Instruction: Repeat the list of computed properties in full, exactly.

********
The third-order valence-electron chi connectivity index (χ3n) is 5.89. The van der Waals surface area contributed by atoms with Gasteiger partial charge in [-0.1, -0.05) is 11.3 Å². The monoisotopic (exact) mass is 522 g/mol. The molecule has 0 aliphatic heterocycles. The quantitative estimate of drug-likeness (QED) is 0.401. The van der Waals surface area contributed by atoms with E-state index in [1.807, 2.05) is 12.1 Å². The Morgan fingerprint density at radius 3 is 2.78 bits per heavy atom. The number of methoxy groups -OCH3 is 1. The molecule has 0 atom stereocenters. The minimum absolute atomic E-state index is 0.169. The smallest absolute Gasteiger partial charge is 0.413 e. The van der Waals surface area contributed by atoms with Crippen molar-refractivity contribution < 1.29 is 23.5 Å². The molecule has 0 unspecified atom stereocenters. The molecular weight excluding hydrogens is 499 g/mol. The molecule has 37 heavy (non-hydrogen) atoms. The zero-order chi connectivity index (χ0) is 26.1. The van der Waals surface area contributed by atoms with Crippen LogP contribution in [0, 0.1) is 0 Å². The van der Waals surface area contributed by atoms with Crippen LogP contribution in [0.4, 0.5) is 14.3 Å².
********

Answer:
The third-order valence-electron chi connectivity index (χ3n) is 5.89. The van der Waals surface area contributed by atoms with Gasteiger partial charge in [-0.1, -0.05) is 11.3 Å². The monoisotopic (exact) mass is 522 g/mol. The molecule has 0 aliphatic heterocycles. The quantitative estimate of drug-likeness (QED) is 0.401. The van der Waals surface area contributed by atoms with E-state index in [1.807, 2.05) is 12.1 Å². The Morgan fingerprint density at radius 3 is 2.78 bits per heavy atom. The number of methoxy groups -OCH3 is 1. The molecule has 0 atom stereocenters. The minimum absolute atomic E-state index is 0.169. The smallest absolute Gasteiger partial charge is 0.413 e. The van der Waals surface area contributed by atoms with Crippen molar-refractivity contribution < 1.29 is 23.5 Å². The molecule has 0 unspecified atom stereocenters. The molecular weight excluding hydrogens is 499 g/mol. The molecule has 37 heavy (non-hydrogen) atoms. The zero-order chi connectivity index (χ0) is 26.1. The van der Waals surface area contributed by atoms with Crippen LogP contribution in [0, 0.1) is 0 Å². The van der Waals surface area contributed by atoms with Crippen LogP contribution in [0.4, 0.5) is 14.3 Å².